Is Dry Scooping Pre-workout Safe?
A registered dietitian explains exactly why this faulty nutrition hack has got to stop circulating the web.
There is never a dull moment in the dietary supplement world. In other words, there's no shortage of nutrition hacks or dietary supplements floating around that are supposedly going to help boost your fitness or improve your workout.
One hack that's been circulating the Internet is dry scooping pre-workout powder, which is not only lacking in scientific support but can also be extremely dangerous. The approach of dry scooping pre-workout powder—without fluid—has invaded wellness forums and conversations based on its claims that it can absorb energy faster and give you the boost you need to train harder.
So, Why Is It Unsafe to Dry Scoop Pre-workout?
There are three main reasons why dry scooping pre-workout powders isn't safe.
The first reason is the risk of aspiration from consuming the powder, the second reason is the rate at which you are consuming the ingredients in the powder (mainly caffeine), and, finally, the third risk is the lack of transparency in ingredient lists. There are other reasons why this is a risky practice similar to taking any supplement—for example, the products are not regulated and, especially for athletes, they may not be considered safe for sport.
Risk No. 1: Aspiration
Dry scooping videos show people consuming pre-workout powder dry, without any liquid to dilute it. The thought behind this process is that swallowing the powder in one gulp will maximise the benefits of the supplement ingredients, such as caffeine, creatine, b vitamins and amino acids.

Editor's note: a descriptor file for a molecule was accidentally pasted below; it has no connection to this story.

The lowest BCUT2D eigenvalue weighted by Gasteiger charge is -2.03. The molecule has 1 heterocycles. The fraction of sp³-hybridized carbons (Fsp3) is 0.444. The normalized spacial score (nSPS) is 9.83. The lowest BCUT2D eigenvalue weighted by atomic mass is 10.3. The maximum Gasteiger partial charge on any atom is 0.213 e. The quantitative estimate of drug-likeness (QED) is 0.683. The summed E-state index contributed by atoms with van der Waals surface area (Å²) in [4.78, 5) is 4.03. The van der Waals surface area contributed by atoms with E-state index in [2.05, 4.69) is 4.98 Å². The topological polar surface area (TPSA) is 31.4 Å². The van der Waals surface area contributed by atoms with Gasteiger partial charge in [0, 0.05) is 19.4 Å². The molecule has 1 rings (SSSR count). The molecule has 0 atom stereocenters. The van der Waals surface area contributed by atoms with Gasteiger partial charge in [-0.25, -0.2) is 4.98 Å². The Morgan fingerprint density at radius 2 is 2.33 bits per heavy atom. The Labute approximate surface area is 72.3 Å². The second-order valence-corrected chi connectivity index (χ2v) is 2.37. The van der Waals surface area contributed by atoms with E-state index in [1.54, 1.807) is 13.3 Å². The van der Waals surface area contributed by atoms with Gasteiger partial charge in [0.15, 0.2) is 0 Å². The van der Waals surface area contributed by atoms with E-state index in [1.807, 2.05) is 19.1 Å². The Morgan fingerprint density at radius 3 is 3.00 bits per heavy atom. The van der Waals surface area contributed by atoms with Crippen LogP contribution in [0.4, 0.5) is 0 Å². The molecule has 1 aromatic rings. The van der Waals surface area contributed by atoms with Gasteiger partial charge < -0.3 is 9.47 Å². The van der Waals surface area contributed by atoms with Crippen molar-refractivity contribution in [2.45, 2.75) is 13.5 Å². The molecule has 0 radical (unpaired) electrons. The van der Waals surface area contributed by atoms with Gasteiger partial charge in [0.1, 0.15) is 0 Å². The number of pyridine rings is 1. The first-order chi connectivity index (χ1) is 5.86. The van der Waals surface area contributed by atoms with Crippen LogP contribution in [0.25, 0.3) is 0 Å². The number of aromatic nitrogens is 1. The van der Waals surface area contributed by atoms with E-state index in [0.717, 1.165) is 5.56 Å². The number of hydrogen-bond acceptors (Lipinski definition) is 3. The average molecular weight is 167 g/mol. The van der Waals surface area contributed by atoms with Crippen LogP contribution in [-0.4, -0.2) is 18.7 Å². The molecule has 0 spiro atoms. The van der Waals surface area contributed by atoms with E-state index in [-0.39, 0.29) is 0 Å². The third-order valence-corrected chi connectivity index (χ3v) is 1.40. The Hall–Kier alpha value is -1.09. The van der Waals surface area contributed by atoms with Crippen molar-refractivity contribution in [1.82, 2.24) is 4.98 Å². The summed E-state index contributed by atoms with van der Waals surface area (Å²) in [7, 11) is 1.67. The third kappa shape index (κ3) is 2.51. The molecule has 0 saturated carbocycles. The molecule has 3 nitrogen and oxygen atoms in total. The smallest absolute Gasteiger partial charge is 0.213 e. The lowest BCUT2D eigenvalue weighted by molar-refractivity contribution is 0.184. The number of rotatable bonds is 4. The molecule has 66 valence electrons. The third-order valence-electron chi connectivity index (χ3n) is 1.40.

One of the issues with consuming a powder without water is the risk of aspiration. Aspiration is medically defined as breathing a foreign object into the airway, such as food. Aspiration poses the risk of developing pneumonia as well as the possibility of scarring lung tissue.
Risk No. 2: Overconsumption of Caffeine Per Serving
In addition to the risk of aspirating on pre-workout powder, dry scooping is dangerous due to the rate at which you're consuming stimulants, such as caffeine. According to the US Food & Drug Administration, consuming about 400 milligrams of caffeine per day (the equivalent to four or five cups of coffee) is considered safe; however, there is wide variation in this number depending on the person. For children and adolescents, for instance, the American Academy of Pediatrics discourages the use of caffeine.
Genetics, diet, underlying health concerns and lifestyle all play a role in a person's ability to metabolise caffeine. While 400 milligrams may be OK for one adult, it could be way too much, and even dangerous, for another, especially someone with an underlying heart condition. Pre-workout supplements contain, on average, 300 milligrams of caffeine per serving, and though this level falls within a "safe range", these supplements are usually consumed with liquid over a period of time—not in one giant swallow.
When dry scooping a pre-workout powder that contains approximately 300 milligrams of caffeine, you are basically consuming three cups of coffee in one swallow. Potential negative effects of caffeine ingestion include rapid heart rate, anxiety, dizziness, dehydration and headaches. Certainly these aren't ideal symptoms for overall well-being, and not the best way to feel during or after a workout.